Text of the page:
In June 1979 Tasende Gallery opened in La Jolla with a museum-caliber exhibition of sculptures and drawings by laureate artist Giacomo Manzù. The artist's ten-foot-tall Grande Striptease in bronze, installed in front of the building, heralded the beginning of a new era in the cultural climate of the community.
Exhibitions with accompanying publications soon followed for Latin-American luminaries Jose Luis Cuevas and Roberto Matta.
With the cooperation of Henry Moore, Tasende Gallery presented a comprehensive exhibit of the artist’s work in the early 1980’s featuring more than 20 sculptures and 13 drawings. As part of the exhibition, two monumental Moore sculptures were temporarily installed at the Ellen Browning Scripps Park and The Salk Institute. A lively community debate over the value of the two monumental works was played out within the pages of the local newspapers.
A relationship with the Musée Rodin, Paris, was established and two extraordinary historical exhibits of sculpture by Auguste Rodin were presented in 1987 and in 2000
In the mid-1980s Tasende Gallery undertook the exclusive US representation of Eduardo Chillida and a two-year nationwide publicity campaign ensued which heightened the artist's recognition in this country. This program involved the organization of various exhibitions including one here in La Jolla, the largest ever mounted for the artist in California, as well as exhibitions for New York galleries. Monographs were published and the film Chillida was co-produced and underwritten by the gallery for national broadcast on PBS.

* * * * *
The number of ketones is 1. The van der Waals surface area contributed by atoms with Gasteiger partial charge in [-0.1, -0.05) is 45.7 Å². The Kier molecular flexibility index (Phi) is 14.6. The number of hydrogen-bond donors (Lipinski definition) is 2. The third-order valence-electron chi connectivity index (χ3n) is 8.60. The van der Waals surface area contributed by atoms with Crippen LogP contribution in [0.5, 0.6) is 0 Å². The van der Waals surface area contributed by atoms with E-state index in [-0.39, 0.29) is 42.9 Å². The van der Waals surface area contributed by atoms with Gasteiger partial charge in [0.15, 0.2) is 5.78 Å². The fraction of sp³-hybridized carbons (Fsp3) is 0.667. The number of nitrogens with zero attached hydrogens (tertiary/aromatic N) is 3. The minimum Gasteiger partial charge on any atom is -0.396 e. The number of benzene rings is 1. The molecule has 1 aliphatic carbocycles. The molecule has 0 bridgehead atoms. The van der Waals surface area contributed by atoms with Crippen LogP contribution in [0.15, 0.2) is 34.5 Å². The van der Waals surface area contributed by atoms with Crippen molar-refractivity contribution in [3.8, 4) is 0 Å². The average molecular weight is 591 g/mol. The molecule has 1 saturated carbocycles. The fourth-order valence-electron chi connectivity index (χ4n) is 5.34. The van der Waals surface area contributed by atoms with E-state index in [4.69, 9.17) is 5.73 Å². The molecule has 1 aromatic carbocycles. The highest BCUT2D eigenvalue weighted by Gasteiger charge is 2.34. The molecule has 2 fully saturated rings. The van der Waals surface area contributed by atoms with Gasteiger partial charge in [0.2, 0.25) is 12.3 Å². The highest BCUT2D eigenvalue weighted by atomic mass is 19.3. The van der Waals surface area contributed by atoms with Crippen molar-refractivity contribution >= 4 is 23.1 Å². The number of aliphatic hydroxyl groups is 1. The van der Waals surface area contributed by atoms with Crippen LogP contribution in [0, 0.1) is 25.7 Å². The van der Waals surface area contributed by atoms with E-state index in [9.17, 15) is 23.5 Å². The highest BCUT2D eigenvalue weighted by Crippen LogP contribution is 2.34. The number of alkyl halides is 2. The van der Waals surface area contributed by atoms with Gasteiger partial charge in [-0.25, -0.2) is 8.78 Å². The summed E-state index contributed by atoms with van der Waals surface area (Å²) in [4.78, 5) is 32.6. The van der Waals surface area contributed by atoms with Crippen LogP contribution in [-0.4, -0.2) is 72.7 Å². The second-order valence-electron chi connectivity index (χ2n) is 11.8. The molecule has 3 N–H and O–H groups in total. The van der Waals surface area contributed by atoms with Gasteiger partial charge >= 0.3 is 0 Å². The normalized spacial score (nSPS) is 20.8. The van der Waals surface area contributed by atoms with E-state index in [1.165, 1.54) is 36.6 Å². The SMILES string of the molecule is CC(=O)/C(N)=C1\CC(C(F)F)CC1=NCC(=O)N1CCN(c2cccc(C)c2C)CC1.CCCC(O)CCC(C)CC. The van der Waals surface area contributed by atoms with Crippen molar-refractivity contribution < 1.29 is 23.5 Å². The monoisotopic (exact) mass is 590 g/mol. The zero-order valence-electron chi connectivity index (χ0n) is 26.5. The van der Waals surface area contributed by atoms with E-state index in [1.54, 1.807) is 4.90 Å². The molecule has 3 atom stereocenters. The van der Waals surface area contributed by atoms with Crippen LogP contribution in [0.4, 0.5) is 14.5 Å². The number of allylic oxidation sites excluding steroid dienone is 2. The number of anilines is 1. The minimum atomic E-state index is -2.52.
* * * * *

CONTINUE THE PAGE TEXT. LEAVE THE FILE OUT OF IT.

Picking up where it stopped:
Throughout our history Tasende Gallery has loaned large-scale sculpture to institutions, special projects and cities. For the gallery’s 10th anniversary, nine sculptures were installed along Prospect Street in La Jolla including work by Isamu Noguchi, Henry Moore, Eduardo Chillida, Giacomo Manzù and Mark di Suvero.
Tasende Gallery has collaborated on public sculpture projects with the Salk Institute, City of San Diego, the City of Beverly Hills, City of West Hollywood, Chicago’s Mile of Sculpture, Museum of Contemporary Art, San Diego and The Timken Museum of Art.
For 25 years Barbara Cole of John Cole’s Book Shop, located two doors down from the gallery (now home to the Historical Society) was our strongest and most enthusiastic collaborator in presenting large scale sculpture to the community. Barbara Cole made her lawn a welcome destination for sculptures by Henry Moore, Giacomo Manzù, Niki de Saint Phalle, Andres Nagel and others.
In the 1990s the gallery's program expanded when it acquired a second venue in Los Angeles. Modern and contemporary painters and sculptors, especially those working on a larger scale, were featured in solo presentations including Lee Krasner, Helen Frankenthaler, Richard Pousette-Dart, Wayne Thiebaud, Kenneth Noland, Keith Haring, Markus Lüpertz, Fernando Botero, Lynn Chadwick, Andres Nagel and Riera I Arago.
The Sculptor’s Hand
The 30th anniversary exhibition, The Sculptor's Hand, invited sculptors from the Tasende Gallery roster to introduce examples and commentary illustrating the relationship between drawing and sculpture. The presentation looked to examine the evolution of the process – conceived first in the mind, then relayed by hand on paper and concluding with tangible, solid material.
Botero in LA, took place in 2010 and showcased recent drawings, paintings and sculpture.
In 2011, Mark di Suvero was featured at the La Jolla venue with steel sculptures, both monumental and indoor works, along with rare early drawings.
Tasende Gallery celebrated its 37th year with an exhibition of paintings and drawings by Wayne Thiebaud.
In 2017 after a year of building renovations, the gallery reopened in September with Signs of the Times, an exhibit featuring 19 works from 19 artists. This show honored the many artists who contributed to the history of the gallery and the cultural life of the community over the last 38 years. Two new artists were introduced: Melissa Chandon and Jonathan Seliger.